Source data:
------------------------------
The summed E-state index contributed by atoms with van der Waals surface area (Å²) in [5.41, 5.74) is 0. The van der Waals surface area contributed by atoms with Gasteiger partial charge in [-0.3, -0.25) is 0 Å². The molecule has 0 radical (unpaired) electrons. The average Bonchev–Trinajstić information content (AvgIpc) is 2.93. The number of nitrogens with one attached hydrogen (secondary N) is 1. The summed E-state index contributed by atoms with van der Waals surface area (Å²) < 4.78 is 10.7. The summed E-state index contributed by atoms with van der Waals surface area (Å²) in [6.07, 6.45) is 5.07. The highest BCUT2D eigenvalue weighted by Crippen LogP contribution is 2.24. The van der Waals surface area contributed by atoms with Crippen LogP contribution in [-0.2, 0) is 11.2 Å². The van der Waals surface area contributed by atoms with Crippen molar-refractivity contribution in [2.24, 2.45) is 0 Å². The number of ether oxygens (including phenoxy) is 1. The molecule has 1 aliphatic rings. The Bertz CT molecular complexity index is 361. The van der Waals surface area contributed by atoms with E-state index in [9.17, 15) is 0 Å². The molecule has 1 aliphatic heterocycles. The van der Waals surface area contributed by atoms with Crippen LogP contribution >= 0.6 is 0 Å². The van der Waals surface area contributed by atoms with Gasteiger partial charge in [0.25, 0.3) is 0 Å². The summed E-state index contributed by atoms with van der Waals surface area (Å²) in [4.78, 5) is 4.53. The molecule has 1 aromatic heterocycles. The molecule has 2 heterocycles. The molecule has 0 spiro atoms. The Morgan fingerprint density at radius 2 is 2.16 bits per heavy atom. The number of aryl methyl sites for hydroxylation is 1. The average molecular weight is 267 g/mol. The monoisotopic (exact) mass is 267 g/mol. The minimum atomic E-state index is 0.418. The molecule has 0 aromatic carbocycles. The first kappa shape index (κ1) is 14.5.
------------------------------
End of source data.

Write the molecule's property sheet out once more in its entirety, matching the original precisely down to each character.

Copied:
The summed E-state index contributed by atoms with van der Waals surface area (Å²) in [5.41, 5.74) is 0. The van der Waals surface area contributed by atoms with Gasteiger partial charge in [-0.3, -0.25) is 0 Å². The molecule has 0 radical (unpaired) electrons. The average Bonchev–Trinajstić information content (AvgIpc) is 2.93. The number of nitrogens with one attached hydrogen (secondary N) is 1. The summed E-state index contributed by atoms with van der Waals surface area (Å²) < 4.78 is 10.7. The summed E-state index contributed by atoms with van der Waals surface area (Å²) in [6.07, 6.45) is 5.07. The highest BCUT2D eigenvalue weighted by Crippen LogP contribution is 2.24. The van der Waals surface area contributed by atoms with Crippen LogP contribution in [-0.2, 0) is 11.2 Å². The van der Waals surface area contributed by atoms with Crippen molar-refractivity contribution in [2.24, 2.45) is 0 Å². The number of ether oxygens (including phenoxy) is 1. The molecule has 1 aliphatic rings. The Bertz CT molecular complexity index is 361. The van der Waals surface area contributed by atoms with E-state index in [9.17, 15) is 0 Å². The molecule has 1 aliphatic heterocycles. The van der Waals surface area contributed by atoms with Crippen LogP contribution >= 0.6 is 0 Å². The van der Waals surface area contributed by atoms with Gasteiger partial charge in [0.25, 0.3) is 0 Å². The summed E-state index contributed by atoms with van der Waals surface area (Å²) in [4.78, 5) is 4.53. The molecule has 1 aromatic heterocycles. The molecule has 2 heterocycles. The molecule has 0 spiro atoms. The Morgan fingerprint density at radius 2 is 2.16 bits per heavy atom. The number of aryl methyl sites for hydroxylation is 1. The average molecular weight is 267 g/mol. The monoisotopic (exact) mass is 267 g/mol. The minimum atomic E-state index is 0.418. The molecule has 0 aromatic carbocycles. The first kappa shape index (κ1) is 14.5.